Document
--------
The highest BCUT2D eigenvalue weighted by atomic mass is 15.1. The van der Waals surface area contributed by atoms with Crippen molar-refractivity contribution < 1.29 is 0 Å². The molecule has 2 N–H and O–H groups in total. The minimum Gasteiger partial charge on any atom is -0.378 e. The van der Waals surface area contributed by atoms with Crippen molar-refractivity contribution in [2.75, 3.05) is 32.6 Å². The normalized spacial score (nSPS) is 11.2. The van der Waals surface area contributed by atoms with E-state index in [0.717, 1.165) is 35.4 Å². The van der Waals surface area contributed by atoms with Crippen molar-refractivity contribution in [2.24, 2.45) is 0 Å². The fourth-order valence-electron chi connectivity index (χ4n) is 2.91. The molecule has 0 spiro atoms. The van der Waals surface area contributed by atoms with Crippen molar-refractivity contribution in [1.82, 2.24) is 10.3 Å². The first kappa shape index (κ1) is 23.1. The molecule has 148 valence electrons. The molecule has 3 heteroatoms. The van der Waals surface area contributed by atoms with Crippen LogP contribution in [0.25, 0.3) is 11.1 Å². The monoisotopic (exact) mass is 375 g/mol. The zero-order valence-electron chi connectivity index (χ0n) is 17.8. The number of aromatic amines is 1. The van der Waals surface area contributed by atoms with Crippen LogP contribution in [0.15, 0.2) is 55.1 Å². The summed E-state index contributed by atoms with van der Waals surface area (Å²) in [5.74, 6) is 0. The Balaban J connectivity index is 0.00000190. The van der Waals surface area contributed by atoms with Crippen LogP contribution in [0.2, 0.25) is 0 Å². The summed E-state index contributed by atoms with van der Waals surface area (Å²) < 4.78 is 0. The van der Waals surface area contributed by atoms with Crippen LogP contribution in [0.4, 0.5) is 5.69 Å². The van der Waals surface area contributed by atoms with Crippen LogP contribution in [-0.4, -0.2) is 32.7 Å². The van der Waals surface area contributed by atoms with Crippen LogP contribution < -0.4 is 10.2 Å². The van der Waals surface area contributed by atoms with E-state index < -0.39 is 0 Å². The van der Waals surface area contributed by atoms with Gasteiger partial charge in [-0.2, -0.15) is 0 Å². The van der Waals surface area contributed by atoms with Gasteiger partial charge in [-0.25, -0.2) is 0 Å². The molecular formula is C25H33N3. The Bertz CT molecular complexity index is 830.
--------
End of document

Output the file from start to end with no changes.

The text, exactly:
The highest BCUT2D eigenvalue weighted by atomic mass is 15.1. The van der Waals surface area contributed by atoms with Crippen molar-refractivity contribution < 1.29 is 0 Å². The molecule has 2 N–H and O–H groups in total. The minimum Gasteiger partial charge on any atom is -0.378 e. The van der Waals surface area contributed by atoms with Crippen molar-refractivity contribution in [2.75, 3.05) is 32.6 Å². The normalized spacial score (nSPS) is 11.2. The van der Waals surface area contributed by atoms with E-state index in [0.717, 1.165) is 35.4 Å². The van der Waals surface area contributed by atoms with Crippen molar-refractivity contribution in [2.24, 2.45) is 0 Å². The fourth-order valence-electron chi connectivity index (χ4n) is 2.91. The molecule has 0 spiro atoms. The van der Waals surface area contributed by atoms with Crippen molar-refractivity contribution in [1.82, 2.24) is 10.3 Å². The first kappa shape index (κ1) is 23.1. The molecule has 148 valence electrons. The molecule has 3 heteroatoms. The van der Waals surface area contributed by atoms with Crippen LogP contribution in [0.25, 0.3) is 11.1 Å². The monoisotopic (exact) mass is 375 g/mol. The zero-order valence-electron chi connectivity index (χ0n) is 17.8. The number of aromatic amines is 1. The van der Waals surface area contributed by atoms with Crippen LogP contribution in [0.15, 0.2) is 55.1 Å². The summed E-state index contributed by atoms with van der Waals surface area (Å²) in [5.74, 6) is 0. The Balaban J connectivity index is 0.00000190. The van der Waals surface area contributed by atoms with Crippen LogP contribution in [0.2, 0.25) is 0 Å². The summed E-state index contributed by atoms with van der Waals surface area (Å²) < 4.78 is 0. The van der Waals surface area contributed by atoms with Crippen LogP contribution in [0.4, 0.5) is 5.69 Å². The van der Waals surface area contributed by atoms with Crippen LogP contribution in [-0.4, -0.2) is 32.7 Å². The van der Waals surface area contributed by atoms with Crippen LogP contribution < -0.4 is 10.2 Å². The van der Waals surface area contributed by atoms with E-state index < -0.39 is 0 Å². The van der Waals surface area contributed by atoms with Gasteiger partial charge in [-0.2, -0.15) is 0 Å². The van der Waals surface area contributed by atoms with Gasteiger partial charge in [-0.25, -0.2) is 0 Å². The molecular formula is C25H33N3. The Bertz CT molecular complexity index is 830.